Users in other roles will not see the menu because they can only access the Submissions part of the menu.
A user can now access their user profile and select a language on multilingual journals by clicking the person icon on the top right corner.
The link from the dashboard to the public journal site home page has moved. A Journal Manager or Editor can now view the public journal site by clicking the name of the journal that appears on the top left corner of the page. For multi-journal installations, you can click the site map symbol on the top left corner of the page and then a list of journals in the installation will appear below and you can select the site you want to view.
During submission, Authors can upload multiple files at once as well as drag-and-drop files. They are no longer asked to enter metadata such as a description, license, etc. This information can be entered during the workflow, where the old file upload wizard is still in use. You can find further instructions in the Authoring chapter.
All Active and Archived submissions can now be filtered by assigned issue and assigned Editor. Only Journal Managers can filter by assigned Editor. You can find further instructions in the Editorial Workflow chapter.
A new editorial action allows Editors to reverse a declined decision in the submission and review stages. After a declined decision is reverted, the submission is restored to its previous stage and review round if active. You can find further instructions in the Editorial Workflow chapter.
Only declined submissions can be deleted from the submissions list. You can find further instructions in the Editorial Workflow chapter.
In previous versions of OJS, the review types were “Double Blind,” “Blind,” and “Open.” In OJS 3.3 these have been changed to “Anonymous Reviewer/Anonymous Author,” “Anonymous Reviewer/Disclosed Author,” and “Open.”
An article’s assigned categories now appear on the article landing page. You can find further instructions in the Journal Settings chapter.
Journal Managers and Editors can configure the Workflow Settings to disable all submissions for a journal. This can be used by journals that are no longer accepting new content. You can find further instructions in the Journal Settings chapter.
There is now an export tool available under Tools > Import/Export that can be used to export users to a CSV file. This can be used to import users into third-party mailing services. You can find further instructions in the Users and Roles chapter.
OJS 3.3 has a much-requested feature to notify, or send a message, to all users in a role. See the Users and Roles chapter for more details.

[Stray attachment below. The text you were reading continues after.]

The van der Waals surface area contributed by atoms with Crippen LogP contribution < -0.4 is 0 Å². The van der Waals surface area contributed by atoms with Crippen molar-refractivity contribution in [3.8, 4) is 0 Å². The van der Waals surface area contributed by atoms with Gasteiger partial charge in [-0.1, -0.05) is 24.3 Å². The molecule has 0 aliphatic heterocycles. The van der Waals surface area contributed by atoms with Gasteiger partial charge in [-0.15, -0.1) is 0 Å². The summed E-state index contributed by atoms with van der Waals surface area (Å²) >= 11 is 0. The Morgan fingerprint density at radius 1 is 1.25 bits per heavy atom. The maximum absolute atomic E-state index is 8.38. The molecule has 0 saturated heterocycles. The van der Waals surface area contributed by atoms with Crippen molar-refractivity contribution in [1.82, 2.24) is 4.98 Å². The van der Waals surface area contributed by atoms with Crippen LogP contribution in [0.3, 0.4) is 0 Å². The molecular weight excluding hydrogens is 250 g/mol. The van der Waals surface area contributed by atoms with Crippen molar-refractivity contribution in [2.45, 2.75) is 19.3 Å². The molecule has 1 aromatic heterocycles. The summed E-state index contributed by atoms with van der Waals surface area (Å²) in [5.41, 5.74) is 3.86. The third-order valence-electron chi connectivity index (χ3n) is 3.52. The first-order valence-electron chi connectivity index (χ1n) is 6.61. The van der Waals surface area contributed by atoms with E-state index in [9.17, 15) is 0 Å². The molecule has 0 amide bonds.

When managing and editing email templates under Workflow Settings > Email, Journal Managers and Editors can filter the email templates by workflow stage. You can find further instructions in the Workflow Settings chapter.
In 2019 OJS was audited for accessibility to people with disabilities and use assistive technology. All of the changes that were recommended by the audit have been implemented in OJS 3.3, including an accessible Default Theme and custom blocks now requiring a title. More information about custom blocks is in the Website Settings chapter.
OJS 3.3 has a number of new features that improve usage for journals working and/or publishing in multiple languages.
Date and time formats can now be specified for each journal and locale/language. Further instructions are in the Website Settings chapter.
There is better support for languages that read right-to-left, such as Arabic, Farsi, and Hebrew, in the rich text editor that appears in many form fields in OJS.
Navigation menu items with remote URLs can now have different remote URLs for each language.
The OJS team encourages contributions from the developer community. If you are interested in getting involved in making OJS even better, we welcome your participation.
Excellent examples of community contributions include the vast array of languages that OJS is available in; and third-party plugins posted to the community forum and the archived forum page.
We also welcome software testing and bug reporting contributions.
PKP offers the following free support resources for OJS:
There is also a “Help” link on the top right corner of every page in OJS, OMP, and OPS where you can find information about the current page and its functions.
For questions about a particular journal site, such as submission requirements, contact that journal directly, using the contact information listed on the journal’s About page.